Viognier, an aromatic white grape that makes full bodied, rich and fruity wines throughout the world has become very fashionable in the last decade or so. In its homeland, in the northern Rhone, it is responsible for the great white wines of the northern Rhone (Condrieu) but its fame has now spread further south to the Languedoc and to much of the New World. It is most appreciated for its very expressive aromas - apricot, honeysuckle, fruit blossom, musk and lily-of-the-valley, its creamy texture and its full body.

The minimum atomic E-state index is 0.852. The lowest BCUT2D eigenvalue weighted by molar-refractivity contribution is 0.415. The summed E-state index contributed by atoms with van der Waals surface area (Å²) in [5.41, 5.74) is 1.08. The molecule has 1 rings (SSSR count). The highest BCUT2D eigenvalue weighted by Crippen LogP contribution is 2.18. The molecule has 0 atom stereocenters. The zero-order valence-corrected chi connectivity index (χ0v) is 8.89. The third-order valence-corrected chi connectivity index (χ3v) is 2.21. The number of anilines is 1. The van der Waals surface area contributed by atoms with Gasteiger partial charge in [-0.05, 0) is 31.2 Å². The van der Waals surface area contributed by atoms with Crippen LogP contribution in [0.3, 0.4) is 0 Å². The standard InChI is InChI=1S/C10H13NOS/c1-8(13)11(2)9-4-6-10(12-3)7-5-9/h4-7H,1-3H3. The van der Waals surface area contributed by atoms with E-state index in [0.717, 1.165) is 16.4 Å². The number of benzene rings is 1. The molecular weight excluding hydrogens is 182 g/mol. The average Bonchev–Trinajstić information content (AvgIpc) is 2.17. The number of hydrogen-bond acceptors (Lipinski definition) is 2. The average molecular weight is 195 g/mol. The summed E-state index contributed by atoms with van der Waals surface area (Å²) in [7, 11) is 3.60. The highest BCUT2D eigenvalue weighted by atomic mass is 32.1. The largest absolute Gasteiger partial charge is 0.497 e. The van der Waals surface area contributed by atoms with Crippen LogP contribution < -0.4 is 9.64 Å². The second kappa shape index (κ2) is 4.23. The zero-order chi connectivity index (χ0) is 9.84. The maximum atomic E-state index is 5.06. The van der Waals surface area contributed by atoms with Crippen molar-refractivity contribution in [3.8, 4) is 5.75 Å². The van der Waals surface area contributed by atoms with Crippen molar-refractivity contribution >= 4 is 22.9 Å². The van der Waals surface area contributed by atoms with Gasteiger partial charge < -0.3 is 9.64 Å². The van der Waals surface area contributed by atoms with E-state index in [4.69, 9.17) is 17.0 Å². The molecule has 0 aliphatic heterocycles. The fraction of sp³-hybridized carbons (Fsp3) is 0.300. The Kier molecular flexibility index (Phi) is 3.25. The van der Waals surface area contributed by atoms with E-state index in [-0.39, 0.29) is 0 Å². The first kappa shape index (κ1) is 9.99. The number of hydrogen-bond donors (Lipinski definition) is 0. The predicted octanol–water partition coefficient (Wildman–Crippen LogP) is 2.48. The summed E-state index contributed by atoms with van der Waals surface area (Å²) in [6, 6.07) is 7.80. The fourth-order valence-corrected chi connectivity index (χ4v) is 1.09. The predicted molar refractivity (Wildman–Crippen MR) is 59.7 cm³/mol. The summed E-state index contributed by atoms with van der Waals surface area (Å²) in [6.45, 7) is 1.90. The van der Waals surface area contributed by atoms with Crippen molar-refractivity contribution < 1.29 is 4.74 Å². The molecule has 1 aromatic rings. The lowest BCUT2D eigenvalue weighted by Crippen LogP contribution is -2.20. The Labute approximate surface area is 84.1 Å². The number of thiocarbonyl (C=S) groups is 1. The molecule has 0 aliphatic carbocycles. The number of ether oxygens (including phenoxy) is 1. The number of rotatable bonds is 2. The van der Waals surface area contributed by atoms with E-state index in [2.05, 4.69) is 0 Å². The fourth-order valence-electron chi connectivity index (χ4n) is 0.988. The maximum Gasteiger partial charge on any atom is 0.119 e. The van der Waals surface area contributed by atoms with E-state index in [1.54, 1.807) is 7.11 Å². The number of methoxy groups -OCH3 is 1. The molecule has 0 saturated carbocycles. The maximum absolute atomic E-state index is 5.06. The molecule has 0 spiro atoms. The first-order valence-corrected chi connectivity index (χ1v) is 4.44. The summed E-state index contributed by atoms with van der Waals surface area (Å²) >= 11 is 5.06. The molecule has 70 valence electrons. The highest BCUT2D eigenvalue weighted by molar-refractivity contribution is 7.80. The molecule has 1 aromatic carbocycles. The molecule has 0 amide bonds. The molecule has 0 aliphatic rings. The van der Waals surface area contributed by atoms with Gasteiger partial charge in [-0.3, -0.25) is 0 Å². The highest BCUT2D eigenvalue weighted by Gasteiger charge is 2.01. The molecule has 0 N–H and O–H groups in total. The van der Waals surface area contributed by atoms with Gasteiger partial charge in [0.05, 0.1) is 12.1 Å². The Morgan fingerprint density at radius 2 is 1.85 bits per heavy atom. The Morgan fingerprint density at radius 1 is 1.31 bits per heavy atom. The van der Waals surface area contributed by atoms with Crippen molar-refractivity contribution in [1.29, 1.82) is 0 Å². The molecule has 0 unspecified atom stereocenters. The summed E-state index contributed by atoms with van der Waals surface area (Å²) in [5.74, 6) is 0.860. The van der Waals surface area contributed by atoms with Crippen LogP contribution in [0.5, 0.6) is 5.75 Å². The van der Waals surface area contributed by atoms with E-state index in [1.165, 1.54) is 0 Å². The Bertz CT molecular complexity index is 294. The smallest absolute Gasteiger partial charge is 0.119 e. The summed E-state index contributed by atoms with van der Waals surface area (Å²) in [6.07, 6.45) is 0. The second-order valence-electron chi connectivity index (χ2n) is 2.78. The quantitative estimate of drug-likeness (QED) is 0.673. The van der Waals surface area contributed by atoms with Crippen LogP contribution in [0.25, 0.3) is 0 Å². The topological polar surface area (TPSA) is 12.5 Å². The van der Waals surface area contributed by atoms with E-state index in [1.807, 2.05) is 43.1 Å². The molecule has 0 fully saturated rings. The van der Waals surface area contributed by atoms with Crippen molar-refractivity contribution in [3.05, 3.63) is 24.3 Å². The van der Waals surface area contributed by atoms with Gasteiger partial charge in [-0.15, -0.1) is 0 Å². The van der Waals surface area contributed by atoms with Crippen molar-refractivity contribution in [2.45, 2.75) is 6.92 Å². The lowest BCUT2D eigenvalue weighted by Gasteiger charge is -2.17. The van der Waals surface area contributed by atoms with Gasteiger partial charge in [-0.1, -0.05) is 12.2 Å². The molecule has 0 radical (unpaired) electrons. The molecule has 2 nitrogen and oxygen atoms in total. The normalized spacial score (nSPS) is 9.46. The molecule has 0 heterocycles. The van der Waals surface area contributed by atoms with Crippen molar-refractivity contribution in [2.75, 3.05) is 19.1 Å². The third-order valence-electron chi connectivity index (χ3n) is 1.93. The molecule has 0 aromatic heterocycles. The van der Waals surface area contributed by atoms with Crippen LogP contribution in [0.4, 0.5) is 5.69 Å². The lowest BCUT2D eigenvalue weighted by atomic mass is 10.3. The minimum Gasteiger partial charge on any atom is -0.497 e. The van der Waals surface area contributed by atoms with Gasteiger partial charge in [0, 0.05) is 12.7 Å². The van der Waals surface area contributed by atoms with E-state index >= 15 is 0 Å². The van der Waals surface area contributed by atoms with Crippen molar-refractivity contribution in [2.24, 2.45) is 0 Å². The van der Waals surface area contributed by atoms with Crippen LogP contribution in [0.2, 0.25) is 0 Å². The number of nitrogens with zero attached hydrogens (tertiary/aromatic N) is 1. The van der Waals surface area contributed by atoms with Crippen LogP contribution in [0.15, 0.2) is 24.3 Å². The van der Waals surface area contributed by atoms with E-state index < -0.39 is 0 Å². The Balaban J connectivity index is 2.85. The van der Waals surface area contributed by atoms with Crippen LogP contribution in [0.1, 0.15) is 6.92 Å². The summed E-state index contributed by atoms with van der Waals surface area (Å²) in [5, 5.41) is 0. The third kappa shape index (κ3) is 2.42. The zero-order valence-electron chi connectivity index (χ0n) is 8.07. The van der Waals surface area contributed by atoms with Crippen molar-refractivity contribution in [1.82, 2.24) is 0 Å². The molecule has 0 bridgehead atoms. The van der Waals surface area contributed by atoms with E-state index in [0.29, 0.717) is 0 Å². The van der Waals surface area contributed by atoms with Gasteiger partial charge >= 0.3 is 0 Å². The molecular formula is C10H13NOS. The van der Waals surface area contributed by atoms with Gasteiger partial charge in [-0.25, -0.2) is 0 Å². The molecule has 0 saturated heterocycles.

Almost extinct in the 1970s, it is one of the world’s most fashionable grapes and is planted from South Africa to California, from Argentina to New Zealand. Back in the Rhone Valley, it is often used to add fragrance and lightness to the great red Côte Rôties and for Côte du Rhone reds. It provides an excellent blending partner for the other two well-known Rhône white grapes – Marsanne and Roussanne. Low yielding and susceptible to disease, Viognier needs to be picked at exactly the right time. Picked too early it will lack aromatic expression; picked too late and it will lack acidity and have too high an alcohol level.